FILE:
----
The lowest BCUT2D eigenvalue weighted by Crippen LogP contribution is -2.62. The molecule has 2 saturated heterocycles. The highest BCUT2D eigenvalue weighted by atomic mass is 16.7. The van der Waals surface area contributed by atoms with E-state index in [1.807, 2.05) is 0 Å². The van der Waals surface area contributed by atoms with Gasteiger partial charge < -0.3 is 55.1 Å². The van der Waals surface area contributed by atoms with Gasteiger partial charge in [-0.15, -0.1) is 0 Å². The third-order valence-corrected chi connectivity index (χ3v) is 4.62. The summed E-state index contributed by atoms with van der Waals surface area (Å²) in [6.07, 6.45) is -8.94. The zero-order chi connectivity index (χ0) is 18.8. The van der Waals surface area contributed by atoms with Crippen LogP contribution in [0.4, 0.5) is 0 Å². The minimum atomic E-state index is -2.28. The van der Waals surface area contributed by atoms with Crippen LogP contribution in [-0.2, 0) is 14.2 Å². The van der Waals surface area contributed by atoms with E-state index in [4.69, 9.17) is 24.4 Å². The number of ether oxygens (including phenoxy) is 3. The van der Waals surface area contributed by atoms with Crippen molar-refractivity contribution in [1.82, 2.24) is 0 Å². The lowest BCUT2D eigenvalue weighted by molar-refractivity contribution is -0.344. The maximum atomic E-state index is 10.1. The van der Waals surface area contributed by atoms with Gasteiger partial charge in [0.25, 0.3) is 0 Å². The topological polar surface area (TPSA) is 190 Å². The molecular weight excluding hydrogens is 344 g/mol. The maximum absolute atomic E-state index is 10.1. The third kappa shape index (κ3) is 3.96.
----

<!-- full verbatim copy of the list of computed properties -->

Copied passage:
The lowest BCUT2D eigenvalue weighted by Crippen LogP contribution is -2.62. The molecule has 2 saturated heterocycles. The highest BCUT2D eigenvalue weighted by atomic mass is 16.7. The van der Waals surface area contributed by atoms with E-state index in [1.807, 2.05) is 0 Å². The van der Waals surface area contributed by atoms with Gasteiger partial charge < -0.3 is 55.1 Å². The van der Waals surface area contributed by atoms with Gasteiger partial charge in [-0.15, -0.1) is 0 Å². The third-order valence-corrected chi connectivity index (χ3v) is 4.62. The summed E-state index contributed by atoms with van der Waals surface area (Å²) in [6.07, 6.45) is -8.94. The zero-order chi connectivity index (χ0) is 18.8. The van der Waals surface area contributed by atoms with Crippen LogP contribution in [0.4, 0.5) is 0 Å². The minimum atomic E-state index is -2.28. The van der Waals surface area contributed by atoms with Crippen LogP contribution in [-0.2, 0) is 14.2 Å². The van der Waals surface area contributed by atoms with E-state index in [4.69, 9.17) is 24.4 Å². The number of ether oxygens (including phenoxy) is 3. The van der Waals surface area contributed by atoms with Crippen molar-refractivity contribution in [1.82, 2.24) is 0 Å². The lowest BCUT2D eigenvalue weighted by molar-refractivity contribution is -0.344. The maximum atomic E-state index is 10.1. The van der Waals surface area contributed by atoms with Gasteiger partial charge in [0.25, 0.3) is 0 Å². The topological polar surface area (TPSA) is 190 Å². The molecular weight excluding hydrogens is 344 g/mol. The maximum absolute atomic E-state index is 10.1. The third kappa shape index (κ3) is 3.96.